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How to: Invoke the Command-Line Compiler 

You can invoke the command-line compiler by typing the name of its executable file into the command line, also known as the MS-DOS prompt. If you compile from the default Windows Command Prompt, you must type the fully qualified path to the executable file. To override this default behavior, you can either use the Visual Studio Command Prompt, or modify the PATH environment variable. Both allow you to compile from any directory by simply typing the compiler name.

When compiling from the command line, you must explicitly reference the Microsoft Visual Basic run-time library through the /reference compiler option.

NoteNote

The dialog boxes and menu commands you see might differ from those described in Help depending on your active settings or edition. To change your settings, choose Import and Export Settings on the Tools menu. For more information, see Visual Studio Settings.

To invoke the compiler using the Visual Studio Command Prompt

  1. Open the Visual Studio Tools program folder within the Microsoft Visual Studio program group.

  2. You can use the Visual Studio Command Prompt to access the compiler from any directory on your machine, if Visual Studio 2005 is installed.

  3. Invoke the Visual Studio Command Prompt.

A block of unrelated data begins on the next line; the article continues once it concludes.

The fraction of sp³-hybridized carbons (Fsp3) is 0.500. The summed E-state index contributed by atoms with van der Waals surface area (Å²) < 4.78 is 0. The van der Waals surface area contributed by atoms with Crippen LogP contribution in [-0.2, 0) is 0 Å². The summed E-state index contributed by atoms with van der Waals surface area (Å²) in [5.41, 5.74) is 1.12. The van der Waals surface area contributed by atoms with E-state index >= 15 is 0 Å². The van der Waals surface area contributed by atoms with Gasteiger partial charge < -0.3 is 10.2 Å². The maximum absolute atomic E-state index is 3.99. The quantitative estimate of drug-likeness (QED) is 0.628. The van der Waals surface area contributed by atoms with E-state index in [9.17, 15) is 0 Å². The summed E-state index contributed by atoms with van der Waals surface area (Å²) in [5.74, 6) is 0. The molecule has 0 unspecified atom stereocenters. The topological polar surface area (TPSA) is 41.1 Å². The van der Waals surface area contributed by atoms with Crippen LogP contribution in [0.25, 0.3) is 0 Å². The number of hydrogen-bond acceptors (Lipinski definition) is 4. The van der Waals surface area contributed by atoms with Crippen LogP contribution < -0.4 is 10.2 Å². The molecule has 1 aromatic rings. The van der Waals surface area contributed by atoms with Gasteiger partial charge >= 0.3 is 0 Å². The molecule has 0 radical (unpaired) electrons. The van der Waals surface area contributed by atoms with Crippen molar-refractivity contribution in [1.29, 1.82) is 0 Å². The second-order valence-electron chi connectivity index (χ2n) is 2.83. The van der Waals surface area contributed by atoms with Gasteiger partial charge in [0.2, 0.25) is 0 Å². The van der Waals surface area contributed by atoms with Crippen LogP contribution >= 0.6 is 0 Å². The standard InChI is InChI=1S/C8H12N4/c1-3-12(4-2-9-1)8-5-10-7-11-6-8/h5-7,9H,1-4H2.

4. At the command line, type vbc.exe exe /imports:Microsoft.VisualBasic,System sourceFileName and then press ENTER.

    For example, if you stored your source code in a directory called SourceFiles, you would open the Command Prompt and type cd SourceFiles to change to that directory. If the directory contained a source file named Source.vb, you could compile it by typing vbc.exe /imports:Microsoft.VisualBasic,System Source.vb.

To set the PATH environment variable to the compiler for the Windows Command Prompt

  1. Use the Windows Search feature to find Vbc.exe on your local disk.

    The exact name of the directory where the compiler is located depends on the location of the Windows directory and the version of the .NET Compact Framework installed. If you have more than one version of the .NET Compact Framework installed, you must determine which version to use (typically the latest version).

  2. From your Start Menu, right-click My Computer, and then click Properties from the shortcut menu.

  3. Click the Advanced tab, and then click Environment Variables.

  4. In the System variables pane, select Path from the list and click Edit.

  5. In the Edit System Variable dialog box, move the insertion point to the end of the string in the Variable Value field and type a semicolon (;) followed by the full directory name found in Step 1.

  6. Click OK to confirm your edits and close the dialog boxes.

    After you change the PATH environment variable, you can run the Visual Basic compiler at the Windows Command Prompt from any directory on the computer.

To invoke the compiler using the Windows Command Prompt

  1. From the Start menu, click on the Accessories folder, and then open the Windows Command Prompt.

  2. At the command line, type vbc.exe /imports:Microsoft.VisualBasic,System sourceFileName and then press ENTER.

    For example, if you stored your source code in a directory called SourceFiles, you would open the Command Prompt and type cd SourceFiles to change to that directory. If the directory contained a source file named Source.vb, you could compile it by typing vbc.exe /imports:Microsoft.VisualBasic,System Source.vb.

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